Twelfth Night Cake

In honor of Bilbo and Frodo's birthday.

The second experiment towards Beorning Honey Cakes is a recipe called "Twelfth Night Cake," which comes from the King Arthur Flour 200th Anniversary Cookbook. This is without question or near comparison the best baking cookbook I know. Coincidentally, the 200th anniversary was apparently in 1992, just before the woke wave began, so the cookbook still has the traditional Arthurian logo on the cover. 

Chancellor Gates on America

Robert M. Gates is a former Secretary of Defense, controversial CIA officer -- including its Director just after the Iran-Contra period -- and currently a university chancellor. He has served in both Republican and Democratic administrations at the highest levels. He has penned a piece for Foreign Affairs that shows how such a figure views the current moment.

One thing he says that I found surprising is that he views the US economy as strong.
For now, the United States would seem to be in a strong position vis-à-vis both China and Russia. Above all, the U.S. economy is doing well. Business investment in new manufacturing facilities, some of it subsidized by new government infrastructure and technology programs, is booming. New investments by both government and business in artificial intelligence, quantum computing, robotics, and bioengineering promise to widen the technological and economic gap between the United States and every other country for years to come.
Since this is mostly a piece about competition with China and Russia, I suppose it's fair to view the US economy as strong-by-comparison. Both of those states are having substantial economic troubles at the moment. The US economy is not "doing well" from the perspective of ordinary people: but he's not talking to ordinary people, or with them, he's talking to other elites for whom all that may matter is relative strength.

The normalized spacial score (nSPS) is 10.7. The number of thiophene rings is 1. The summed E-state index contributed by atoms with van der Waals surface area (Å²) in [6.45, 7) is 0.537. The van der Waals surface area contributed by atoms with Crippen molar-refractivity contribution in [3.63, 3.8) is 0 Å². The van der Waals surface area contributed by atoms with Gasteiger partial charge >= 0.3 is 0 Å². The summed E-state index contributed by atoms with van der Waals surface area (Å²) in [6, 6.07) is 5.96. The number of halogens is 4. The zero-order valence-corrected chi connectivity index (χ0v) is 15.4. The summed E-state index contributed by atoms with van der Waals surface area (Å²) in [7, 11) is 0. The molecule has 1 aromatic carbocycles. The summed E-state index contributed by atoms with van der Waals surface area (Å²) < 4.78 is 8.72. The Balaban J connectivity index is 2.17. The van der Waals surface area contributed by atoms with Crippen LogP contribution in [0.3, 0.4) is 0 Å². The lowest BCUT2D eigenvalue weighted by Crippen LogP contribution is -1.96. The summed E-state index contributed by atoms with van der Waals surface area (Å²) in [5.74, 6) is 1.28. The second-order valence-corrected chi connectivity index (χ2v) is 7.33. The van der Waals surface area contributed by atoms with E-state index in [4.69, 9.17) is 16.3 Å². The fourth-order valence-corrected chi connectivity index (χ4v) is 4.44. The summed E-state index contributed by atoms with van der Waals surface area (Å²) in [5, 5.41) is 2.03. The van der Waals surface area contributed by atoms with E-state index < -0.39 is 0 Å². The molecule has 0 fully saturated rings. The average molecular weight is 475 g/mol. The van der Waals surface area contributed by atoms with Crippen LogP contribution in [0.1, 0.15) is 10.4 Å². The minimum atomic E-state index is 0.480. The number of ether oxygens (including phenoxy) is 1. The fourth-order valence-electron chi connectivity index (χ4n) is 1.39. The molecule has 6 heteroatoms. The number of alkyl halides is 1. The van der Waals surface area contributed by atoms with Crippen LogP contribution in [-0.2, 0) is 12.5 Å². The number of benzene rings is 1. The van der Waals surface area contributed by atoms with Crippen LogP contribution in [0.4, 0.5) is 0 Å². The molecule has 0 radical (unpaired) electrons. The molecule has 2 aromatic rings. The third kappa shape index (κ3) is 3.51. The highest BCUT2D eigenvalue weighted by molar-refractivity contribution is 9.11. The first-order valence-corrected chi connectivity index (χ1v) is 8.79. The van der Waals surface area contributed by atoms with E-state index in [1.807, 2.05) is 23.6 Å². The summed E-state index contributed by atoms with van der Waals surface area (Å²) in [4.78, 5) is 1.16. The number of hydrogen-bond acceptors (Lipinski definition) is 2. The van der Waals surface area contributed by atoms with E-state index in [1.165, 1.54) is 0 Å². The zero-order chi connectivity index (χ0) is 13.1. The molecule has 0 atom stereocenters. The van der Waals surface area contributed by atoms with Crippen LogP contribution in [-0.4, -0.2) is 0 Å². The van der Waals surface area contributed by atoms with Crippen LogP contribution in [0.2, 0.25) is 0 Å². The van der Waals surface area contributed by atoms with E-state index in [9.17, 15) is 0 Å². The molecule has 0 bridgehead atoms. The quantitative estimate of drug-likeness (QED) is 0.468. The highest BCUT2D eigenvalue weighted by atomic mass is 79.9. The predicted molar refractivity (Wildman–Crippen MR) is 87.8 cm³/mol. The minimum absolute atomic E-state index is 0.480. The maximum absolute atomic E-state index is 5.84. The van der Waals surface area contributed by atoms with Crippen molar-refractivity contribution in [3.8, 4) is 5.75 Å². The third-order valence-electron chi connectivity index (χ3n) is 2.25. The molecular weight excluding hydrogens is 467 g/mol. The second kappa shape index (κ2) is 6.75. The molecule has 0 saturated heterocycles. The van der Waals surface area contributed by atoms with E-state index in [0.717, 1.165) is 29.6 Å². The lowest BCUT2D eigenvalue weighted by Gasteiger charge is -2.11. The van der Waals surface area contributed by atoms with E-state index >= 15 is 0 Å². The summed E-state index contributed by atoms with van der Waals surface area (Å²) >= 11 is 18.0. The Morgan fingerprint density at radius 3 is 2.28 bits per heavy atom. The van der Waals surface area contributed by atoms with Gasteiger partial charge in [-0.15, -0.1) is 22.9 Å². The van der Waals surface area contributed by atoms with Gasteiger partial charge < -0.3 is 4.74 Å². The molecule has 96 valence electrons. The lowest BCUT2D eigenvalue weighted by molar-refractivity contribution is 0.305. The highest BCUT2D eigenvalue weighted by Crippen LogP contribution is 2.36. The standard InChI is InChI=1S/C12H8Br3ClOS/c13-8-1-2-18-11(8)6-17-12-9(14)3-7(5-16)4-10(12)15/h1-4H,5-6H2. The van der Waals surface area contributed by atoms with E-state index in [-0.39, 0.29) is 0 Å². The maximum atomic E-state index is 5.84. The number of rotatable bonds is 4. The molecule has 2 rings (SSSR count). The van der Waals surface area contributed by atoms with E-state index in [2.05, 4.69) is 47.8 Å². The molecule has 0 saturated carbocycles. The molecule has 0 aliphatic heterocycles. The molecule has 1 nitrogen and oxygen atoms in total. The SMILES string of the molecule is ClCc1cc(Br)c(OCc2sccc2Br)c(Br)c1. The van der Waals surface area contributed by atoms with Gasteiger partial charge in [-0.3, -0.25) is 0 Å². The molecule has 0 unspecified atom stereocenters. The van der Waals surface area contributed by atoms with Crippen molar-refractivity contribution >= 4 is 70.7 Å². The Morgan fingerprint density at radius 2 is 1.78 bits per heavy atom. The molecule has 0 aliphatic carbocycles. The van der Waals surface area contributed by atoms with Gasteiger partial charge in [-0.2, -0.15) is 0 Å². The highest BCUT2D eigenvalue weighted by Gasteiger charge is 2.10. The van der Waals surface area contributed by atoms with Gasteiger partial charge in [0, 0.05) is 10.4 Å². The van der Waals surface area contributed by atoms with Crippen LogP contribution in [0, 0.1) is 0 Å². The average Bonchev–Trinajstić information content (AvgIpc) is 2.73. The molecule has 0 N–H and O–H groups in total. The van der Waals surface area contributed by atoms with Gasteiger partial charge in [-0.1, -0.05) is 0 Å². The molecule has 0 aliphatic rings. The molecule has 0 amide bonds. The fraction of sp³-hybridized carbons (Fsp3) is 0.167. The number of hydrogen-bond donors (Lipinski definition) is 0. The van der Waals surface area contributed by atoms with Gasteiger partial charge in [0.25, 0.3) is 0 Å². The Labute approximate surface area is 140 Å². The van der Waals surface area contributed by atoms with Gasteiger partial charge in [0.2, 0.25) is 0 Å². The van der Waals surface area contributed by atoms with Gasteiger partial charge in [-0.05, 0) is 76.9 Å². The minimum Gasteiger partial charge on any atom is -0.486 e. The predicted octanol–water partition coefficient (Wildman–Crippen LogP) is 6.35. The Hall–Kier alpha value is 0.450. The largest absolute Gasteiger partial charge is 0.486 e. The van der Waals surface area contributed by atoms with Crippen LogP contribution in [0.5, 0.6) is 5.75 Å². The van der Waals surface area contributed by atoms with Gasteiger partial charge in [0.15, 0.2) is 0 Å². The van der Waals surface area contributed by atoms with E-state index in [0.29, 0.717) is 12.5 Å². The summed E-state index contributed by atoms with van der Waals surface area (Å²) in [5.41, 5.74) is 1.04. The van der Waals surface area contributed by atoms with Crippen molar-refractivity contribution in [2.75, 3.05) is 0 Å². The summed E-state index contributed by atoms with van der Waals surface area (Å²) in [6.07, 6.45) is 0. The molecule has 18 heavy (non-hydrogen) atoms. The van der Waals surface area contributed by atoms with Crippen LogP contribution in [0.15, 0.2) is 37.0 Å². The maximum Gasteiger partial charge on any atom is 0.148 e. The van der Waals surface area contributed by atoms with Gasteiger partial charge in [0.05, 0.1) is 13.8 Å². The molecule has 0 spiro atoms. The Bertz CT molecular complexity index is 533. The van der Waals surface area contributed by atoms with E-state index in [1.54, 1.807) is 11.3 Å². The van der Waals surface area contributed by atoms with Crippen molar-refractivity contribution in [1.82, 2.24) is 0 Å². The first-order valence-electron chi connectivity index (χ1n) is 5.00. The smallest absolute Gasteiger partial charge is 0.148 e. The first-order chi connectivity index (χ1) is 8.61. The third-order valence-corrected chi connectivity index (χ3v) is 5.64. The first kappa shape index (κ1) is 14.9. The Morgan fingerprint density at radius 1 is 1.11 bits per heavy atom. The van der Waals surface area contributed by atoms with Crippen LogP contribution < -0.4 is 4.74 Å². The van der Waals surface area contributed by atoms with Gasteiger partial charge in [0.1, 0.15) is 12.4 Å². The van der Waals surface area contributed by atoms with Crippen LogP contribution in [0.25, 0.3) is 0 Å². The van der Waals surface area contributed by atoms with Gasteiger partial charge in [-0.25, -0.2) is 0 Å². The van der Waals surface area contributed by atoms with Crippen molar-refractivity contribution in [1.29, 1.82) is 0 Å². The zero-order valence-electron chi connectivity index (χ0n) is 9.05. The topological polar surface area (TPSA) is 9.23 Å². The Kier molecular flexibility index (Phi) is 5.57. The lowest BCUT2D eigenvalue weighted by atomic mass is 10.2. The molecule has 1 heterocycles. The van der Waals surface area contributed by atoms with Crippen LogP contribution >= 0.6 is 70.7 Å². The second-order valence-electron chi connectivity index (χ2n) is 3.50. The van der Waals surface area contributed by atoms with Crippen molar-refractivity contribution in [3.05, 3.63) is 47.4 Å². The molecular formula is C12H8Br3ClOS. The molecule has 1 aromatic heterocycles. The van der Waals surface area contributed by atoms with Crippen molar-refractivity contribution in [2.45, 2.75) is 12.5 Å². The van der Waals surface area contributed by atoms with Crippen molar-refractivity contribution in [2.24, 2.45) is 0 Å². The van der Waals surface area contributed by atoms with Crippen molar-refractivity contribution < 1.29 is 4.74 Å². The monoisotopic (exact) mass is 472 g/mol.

His list of problems that we face embraces the establishment Republican criticisms of our politics: he lists "political dysfunction," "runaway spending," failure to reform Social Security and Medicare, President Trump's tenure, the disastrous withdrawal from Afghanistan, diplomatic failures, a bad military appropriations process from Congress, and several more. 

Likewise, his list of solutions will be unsurprising: more military spending, more international trade agreements, and "a constant drumbeat" of persuasion to convince the American people that this foreign policy stuff is more important than their own concerns at home. Americans should sacrifice to maintain "leadership," meaning of course his leadership: his and those like him, his class, his kind. 

At no point do I see an appreciation for the problems Americans themselves face, or any sense that their concerns should be addressed except by "doing a better job of explaining" the importance of doing things his way. This is of course why the establishment is faring so badly in the current moment: their elites are interested in being elites first, Democrats or Republicans second, and Americans third at most.